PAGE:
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It’s been a while since we’ve tackled one of those questions without a simple answer that children love to ask. And, as it’s the summer holidays, there’s still time for plenty more! So we thought it was time for a little research on something we all do every day without ever thinking about. 
 
The easy – and obvious – answer is that we yawn when we’re tired. Or bored. Or both. 
 
The traditional explanation for yawning is that we breathe less deeply when we’re tired or bored. This means that the body takes in less oxygen, leading to an increase of carbon dioxide levels in the blood. Which, in turn, causes us to yawn and so breathe more deeply, taking in more oxygen and releasing more carbon dioxide. As a result we feel more alert. Less tired and bored. 
 
 
However, recent research has suggested that reduced oxygen levels may not be the trigger but simply a sign of something else. Of a rise in body temperature, particularly within the brain. 
 
Our bodies are designed to function within a very narrow set of parameters, including body temperature. As our core body temperature increases, brain activity slows down, making us feel sleepy and less alert. 
 
Yawning, quite simply, allows larger quantities of cool air to be taken in to the body so helping reduce body temperature. At the same time, more oxygen is also taken in. And both of these help to increase brain function and so makes us feel more alert. 
 
While the new explanation may sound a bit like “two sides of the same coin”, it provides a more comprehensive answer for why we yawn. It also explains why people tend to yawn more when they’re in a warm room, regardless of whether they’re bored or tired. And why going outside into the fresher air usually helps stop it. 
 
Yawning is also a way to release pressure within the inner ear, for example, due to a change in altitude or being bunged up with a cold. It stretches the eardrum which, in turn, opens the Eustachian Tube, so allowing pressure to equalise; with its tell tale “popping”. Chewing gum or having a voluntary yawn does the same thing. 
 
As an aside, yawning has also been found to increase levels of dopamine – the so called “feel good” hormone – within the brain. And, there’s no doubt about it, we all feel better for a good yawn. Not to mention a good stretch. 
 
While yawning is a natural part of life, excessive yawning has been linked to certain health problems, particularly of the Brain / Central Nervous System. However it should be stressed that these are rare and include Epilepsy, MS and tumours. Yawning can also be a side effect of some medication.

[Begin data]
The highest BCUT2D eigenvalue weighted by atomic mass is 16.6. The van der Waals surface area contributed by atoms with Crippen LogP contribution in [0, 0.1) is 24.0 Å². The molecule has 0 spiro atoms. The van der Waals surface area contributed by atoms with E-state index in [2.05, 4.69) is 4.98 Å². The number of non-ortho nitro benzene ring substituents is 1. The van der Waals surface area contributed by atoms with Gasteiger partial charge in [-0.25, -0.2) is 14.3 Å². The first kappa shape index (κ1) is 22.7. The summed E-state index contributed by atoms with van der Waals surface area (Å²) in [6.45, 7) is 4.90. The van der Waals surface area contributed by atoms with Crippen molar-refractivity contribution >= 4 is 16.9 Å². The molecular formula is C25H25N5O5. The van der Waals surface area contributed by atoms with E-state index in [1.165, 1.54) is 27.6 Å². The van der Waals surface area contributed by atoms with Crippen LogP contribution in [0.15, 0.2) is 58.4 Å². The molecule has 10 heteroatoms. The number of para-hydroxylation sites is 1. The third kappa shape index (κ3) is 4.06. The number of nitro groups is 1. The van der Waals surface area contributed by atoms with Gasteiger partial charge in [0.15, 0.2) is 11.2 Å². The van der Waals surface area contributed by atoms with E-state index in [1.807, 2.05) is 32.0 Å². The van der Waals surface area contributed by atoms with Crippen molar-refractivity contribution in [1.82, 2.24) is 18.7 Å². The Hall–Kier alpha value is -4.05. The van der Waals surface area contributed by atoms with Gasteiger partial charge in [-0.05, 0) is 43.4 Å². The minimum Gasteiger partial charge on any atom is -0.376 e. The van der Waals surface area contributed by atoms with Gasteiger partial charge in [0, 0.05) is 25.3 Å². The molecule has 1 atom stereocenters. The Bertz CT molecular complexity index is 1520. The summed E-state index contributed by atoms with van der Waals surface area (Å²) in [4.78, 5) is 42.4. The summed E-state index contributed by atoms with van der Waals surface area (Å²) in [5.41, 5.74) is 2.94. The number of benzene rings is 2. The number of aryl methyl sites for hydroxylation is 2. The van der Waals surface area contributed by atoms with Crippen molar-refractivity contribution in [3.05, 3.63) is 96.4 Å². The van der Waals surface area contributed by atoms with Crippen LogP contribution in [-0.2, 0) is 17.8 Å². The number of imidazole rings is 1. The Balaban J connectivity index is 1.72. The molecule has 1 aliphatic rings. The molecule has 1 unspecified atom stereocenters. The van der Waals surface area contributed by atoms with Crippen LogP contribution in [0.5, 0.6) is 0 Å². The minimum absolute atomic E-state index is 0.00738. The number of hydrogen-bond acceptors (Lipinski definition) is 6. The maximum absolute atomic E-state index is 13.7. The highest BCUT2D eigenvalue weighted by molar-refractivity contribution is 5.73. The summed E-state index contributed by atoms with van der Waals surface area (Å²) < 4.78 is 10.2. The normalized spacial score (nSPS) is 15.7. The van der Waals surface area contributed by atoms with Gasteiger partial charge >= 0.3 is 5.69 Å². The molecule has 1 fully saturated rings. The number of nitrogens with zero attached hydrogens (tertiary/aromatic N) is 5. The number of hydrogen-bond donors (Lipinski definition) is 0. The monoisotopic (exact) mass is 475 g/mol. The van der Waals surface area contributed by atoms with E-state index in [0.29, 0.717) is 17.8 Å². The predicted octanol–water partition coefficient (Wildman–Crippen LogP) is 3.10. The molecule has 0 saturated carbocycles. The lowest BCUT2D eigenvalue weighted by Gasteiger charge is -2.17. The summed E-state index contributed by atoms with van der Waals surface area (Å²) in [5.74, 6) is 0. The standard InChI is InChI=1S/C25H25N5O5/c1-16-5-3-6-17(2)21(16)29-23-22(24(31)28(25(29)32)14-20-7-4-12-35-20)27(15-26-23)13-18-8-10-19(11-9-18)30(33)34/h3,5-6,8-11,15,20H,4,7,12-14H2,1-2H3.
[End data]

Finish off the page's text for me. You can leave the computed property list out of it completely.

Yawning shares many characteristics with laughter. Both can occur voluntarily or involuntarily. And we all know how difficult they can both be to disguise! They’re contagious, with one person yawning triggering those around them. 
 
As an aside, simply reading about yawning can be enough to trigger it. So the question is whether you’ve had a yawn – or two (!) – while reading this post?!? Finally, both laughter and yarning have been described as non verbal forms of communication, understood by all those around them. 
 
So let’s finish with a few bizarre facts about yawning before we go, to amaze – and confuse (!) – your friends.  
 
Did you know that babies in the womb yawn? That it’s not just humans who yawn, but many other animals too? In some animals, like guinea pigs, pronounced yawns showing the front teeth are used as a sign or anger or aggression. And, finally, that yawning is more contagious between family and close friends – and can be used to indicate how empathetic (or not) a person is. 
 
And, before we finish, it seems only right to remind ourselves of what Little Red Riding Hood could have said about yawning: 
 
“What big teeth you have Grandma.” 
 
And, all together, with the reply: 
 
“All the better to eat you with my dear.” 
 
As always, the choice is yours. 
 
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